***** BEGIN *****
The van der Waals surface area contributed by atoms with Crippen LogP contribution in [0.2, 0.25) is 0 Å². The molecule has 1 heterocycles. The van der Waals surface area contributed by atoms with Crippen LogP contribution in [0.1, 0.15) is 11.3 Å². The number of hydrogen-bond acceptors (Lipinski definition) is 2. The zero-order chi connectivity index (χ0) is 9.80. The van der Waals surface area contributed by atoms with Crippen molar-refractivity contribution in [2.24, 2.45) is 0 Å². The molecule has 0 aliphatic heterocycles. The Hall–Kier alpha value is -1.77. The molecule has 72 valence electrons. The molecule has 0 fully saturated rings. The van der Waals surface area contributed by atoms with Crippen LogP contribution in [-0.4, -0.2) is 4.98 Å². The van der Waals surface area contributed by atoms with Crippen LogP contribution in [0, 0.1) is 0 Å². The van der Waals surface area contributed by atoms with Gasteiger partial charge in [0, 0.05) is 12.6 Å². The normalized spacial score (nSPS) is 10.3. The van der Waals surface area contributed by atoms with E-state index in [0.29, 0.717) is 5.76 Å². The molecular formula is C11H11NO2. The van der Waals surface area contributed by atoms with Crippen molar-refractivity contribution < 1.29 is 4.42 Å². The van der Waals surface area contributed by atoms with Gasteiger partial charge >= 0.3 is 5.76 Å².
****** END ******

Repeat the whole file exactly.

The van der Waals surface area contributed by atoms with Crippen LogP contribution in [0.2, 0.25) is 0 Å². The molecule has 1 heterocycles. The van der Waals surface area contributed by atoms with Crippen LogP contribution in [0.1, 0.15) is 11.3 Å². The number of hydrogen-bond acceptors (Lipinski definition) is 2. The zero-order chi connectivity index (χ0) is 9.80. The van der Waals surface area contributed by atoms with Crippen molar-refractivity contribution in [2.24, 2.45) is 0 Å². The molecule has 0 aliphatic heterocycles. The Hall–Kier alpha value is -1.77. The molecule has 72 valence electrons. The molecule has 0 fully saturated rings. The van der Waals surface area contributed by atoms with Crippen LogP contribution in [-0.4, -0.2) is 4.98 Å². The van der Waals surface area contributed by atoms with Crippen LogP contribution in [0, 0.1) is 0 Å². The van der Waals surface area contributed by atoms with Gasteiger partial charge in [0, 0.05) is 12.6 Å². The normalized spacial score (nSPS) is 10.3. The van der Waals surface area contributed by atoms with E-state index in [0.29, 0.717) is 5.76 Å². The molecular formula is C11H11NO2. The van der Waals surface area contributed by atoms with Crippen molar-refractivity contribution < 1.29 is 4.42 Å². The van der Waals surface area contributed by atoms with Gasteiger partial charge >= 0.3 is 5.76 Å².